A movement to use mandatory minimum sentences to curb youth gun violence is gaining momentum.
The state House Judiciary Committee voted Tuesday for HB 1096, which has faced objections for its get-tough approach but also has received broad support. The bill now goes to the House Appropriations Committee, where it also must receive support before it can come to a vote on the House floor. The bill proposes tougher penalties for kids caught with guns, and pushes 10-day minimum sentences in juvenile detention to discourage gun possession.
Two amendments were also passed in the hope of addressing concerns that the bill was taking too much control away from judges and condemning youth who could otherwise be rehabilitated. Originally, the bill proposed mandatory minimum sentences for first-time offenders. One amendment eased that by making time in juvenile detention mandatory only on a youth's second offense. The other would require courts to seal the records of youths who complete rehabilitation and don't reoffend.
Seattle Democratic Rep. Jamie Pedersen, chair of the committee, said the 9-to-4 vote for the amended bill showed that it strikes a good compromise.
The bill's sponsor, Rep. Chris Hurst, D-Enumclaw, said early on that he thought time in juvenile detention could be an opportunity for intervention in the lives of young people, particularly those involved in gangs.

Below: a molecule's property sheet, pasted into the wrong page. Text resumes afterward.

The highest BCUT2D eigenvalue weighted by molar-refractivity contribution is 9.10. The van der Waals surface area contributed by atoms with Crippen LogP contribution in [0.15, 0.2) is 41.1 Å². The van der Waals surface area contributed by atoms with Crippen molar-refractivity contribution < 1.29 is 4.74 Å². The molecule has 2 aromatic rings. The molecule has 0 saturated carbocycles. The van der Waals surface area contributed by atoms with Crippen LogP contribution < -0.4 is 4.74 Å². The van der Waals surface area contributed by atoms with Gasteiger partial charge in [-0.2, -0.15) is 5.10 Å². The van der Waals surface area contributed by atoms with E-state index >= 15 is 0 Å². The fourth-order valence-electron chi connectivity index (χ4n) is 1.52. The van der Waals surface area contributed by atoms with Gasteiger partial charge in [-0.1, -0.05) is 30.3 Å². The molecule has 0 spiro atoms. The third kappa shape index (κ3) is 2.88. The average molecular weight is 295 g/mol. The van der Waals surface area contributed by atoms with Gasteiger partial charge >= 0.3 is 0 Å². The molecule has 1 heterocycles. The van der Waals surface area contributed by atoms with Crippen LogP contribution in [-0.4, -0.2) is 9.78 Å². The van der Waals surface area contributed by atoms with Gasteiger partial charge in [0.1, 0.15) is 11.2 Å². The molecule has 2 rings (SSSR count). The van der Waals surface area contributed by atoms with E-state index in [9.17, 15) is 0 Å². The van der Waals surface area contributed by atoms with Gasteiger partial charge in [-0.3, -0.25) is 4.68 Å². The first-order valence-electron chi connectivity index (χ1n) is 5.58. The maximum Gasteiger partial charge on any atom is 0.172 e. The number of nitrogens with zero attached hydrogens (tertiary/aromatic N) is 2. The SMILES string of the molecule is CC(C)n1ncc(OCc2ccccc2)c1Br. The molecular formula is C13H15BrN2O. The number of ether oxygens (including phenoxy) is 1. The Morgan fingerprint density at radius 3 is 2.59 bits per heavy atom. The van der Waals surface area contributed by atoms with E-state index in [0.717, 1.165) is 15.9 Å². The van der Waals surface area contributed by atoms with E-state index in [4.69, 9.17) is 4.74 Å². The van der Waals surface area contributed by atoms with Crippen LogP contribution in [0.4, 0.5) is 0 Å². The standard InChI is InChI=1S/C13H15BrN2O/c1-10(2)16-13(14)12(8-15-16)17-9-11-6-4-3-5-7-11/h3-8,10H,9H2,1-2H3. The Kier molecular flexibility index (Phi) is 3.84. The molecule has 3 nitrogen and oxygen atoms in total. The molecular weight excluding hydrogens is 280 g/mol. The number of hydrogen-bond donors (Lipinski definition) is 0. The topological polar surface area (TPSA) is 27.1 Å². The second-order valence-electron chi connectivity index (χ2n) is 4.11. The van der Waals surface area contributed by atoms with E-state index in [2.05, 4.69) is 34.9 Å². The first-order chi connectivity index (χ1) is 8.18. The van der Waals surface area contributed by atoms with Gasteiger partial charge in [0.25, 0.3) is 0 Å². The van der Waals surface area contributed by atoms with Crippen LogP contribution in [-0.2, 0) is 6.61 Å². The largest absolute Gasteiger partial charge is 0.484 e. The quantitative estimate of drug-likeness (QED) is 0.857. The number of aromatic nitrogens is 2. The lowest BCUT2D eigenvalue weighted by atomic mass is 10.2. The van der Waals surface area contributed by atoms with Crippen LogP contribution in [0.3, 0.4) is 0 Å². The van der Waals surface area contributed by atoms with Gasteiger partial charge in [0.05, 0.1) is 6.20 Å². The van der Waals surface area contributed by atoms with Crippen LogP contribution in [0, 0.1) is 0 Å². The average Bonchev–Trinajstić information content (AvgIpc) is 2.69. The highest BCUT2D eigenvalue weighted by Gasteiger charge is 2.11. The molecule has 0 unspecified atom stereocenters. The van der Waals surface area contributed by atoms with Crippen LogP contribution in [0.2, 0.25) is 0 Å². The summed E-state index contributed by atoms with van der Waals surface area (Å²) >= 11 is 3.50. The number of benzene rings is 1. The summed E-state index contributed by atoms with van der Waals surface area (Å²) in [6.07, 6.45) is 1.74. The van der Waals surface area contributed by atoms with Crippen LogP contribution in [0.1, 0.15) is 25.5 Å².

American Civil Liberties Union representative Shankar Narayan objected loudly to the bill, however, saying that it was too quick to send youth into a system that hardened them and also left them with a record that could make escaping street life harder.
After the bill's passage out of the committee Tuesday, Narayan said he was disappointed that the bill had not been held in committee longer.
Previously, Narayan had said that his organization flatly opposed the mandatory sentencing at the heart of the bill, and that defeating the bill would be a top priority for the ACLU. Reached hours after Tuesday's vote, Narayan said he hadn't had a chance to read the bill's amendments, but that his organization objects in general to the continual toughening of sentencing laws.
Pedersen noted that both the amendments moved the bill closer to the ACLU's position. "The ACLU must be living in a parallel world on this issue," Pederson said. "If I were in their position I would declare victory and hold onto it."
Despite the passage of the bill out of committee, Pederson added, it still faces challenges both in the Appropriations Committee and on the House floor. Since locking kids up does cost money, the bill is vulnerable to claims that a tight budget year isn't the right time. If it passes that test, it still has to survive Democratic liberals' potential efforts to weaken the bill further, which could alienate moderate supporters, Pedersen said.